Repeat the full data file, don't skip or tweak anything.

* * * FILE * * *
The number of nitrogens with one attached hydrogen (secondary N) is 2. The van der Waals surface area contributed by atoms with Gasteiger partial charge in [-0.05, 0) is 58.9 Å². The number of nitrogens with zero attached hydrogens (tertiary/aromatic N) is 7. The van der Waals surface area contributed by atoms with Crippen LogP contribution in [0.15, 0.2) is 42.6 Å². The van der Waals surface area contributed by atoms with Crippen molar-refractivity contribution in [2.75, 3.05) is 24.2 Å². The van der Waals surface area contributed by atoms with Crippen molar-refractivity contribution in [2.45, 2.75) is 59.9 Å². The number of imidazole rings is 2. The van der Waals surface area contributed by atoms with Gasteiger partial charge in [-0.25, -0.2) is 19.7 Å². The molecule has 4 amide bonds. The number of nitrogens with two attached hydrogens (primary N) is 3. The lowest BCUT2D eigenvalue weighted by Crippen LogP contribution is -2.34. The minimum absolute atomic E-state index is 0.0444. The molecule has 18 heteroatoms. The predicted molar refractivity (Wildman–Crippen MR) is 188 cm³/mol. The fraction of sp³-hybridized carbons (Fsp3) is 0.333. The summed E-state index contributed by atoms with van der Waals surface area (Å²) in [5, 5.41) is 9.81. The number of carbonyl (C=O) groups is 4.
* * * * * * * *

The number of nitrogens with one attached hydrogen (secondary N) is 2. The van der Waals surface area contributed by atoms with Gasteiger partial charge in [-0.05, 0) is 58.9 Å². The number of nitrogens with zero attached hydrogens (tertiary/aromatic N) is 7. The van der Waals surface area contributed by atoms with Crippen LogP contribution in [0.15, 0.2) is 42.6 Å². The van der Waals surface area contributed by atoms with Crippen molar-refractivity contribution in [2.75, 3.05) is 24.2 Å². The van der Waals surface area contributed by atoms with Crippen molar-refractivity contribution in [2.45, 2.75) is 59.9 Å². The number of imidazole rings is 2. The van der Waals surface area contributed by atoms with Gasteiger partial charge in [-0.25, -0.2) is 19.7 Å². The molecule has 4 amide bonds. The number of nitrogens with two attached hydrogens (primary N) is 3. The lowest BCUT2D eigenvalue weighted by Crippen LogP contribution is -2.34. The minimum absolute atomic E-state index is 0.0444. The molecule has 18 heteroatoms. The predicted molar refractivity (Wildman–Crippen MR) is 188 cm³/mol. The fraction of sp³-hybridized carbons (Fsp3) is 0.333. The summed E-state index contributed by atoms with van der Waals surface area (Å²) in [5, 5.41) is 9.81. The number of carbonyl (C=O) groups is 4.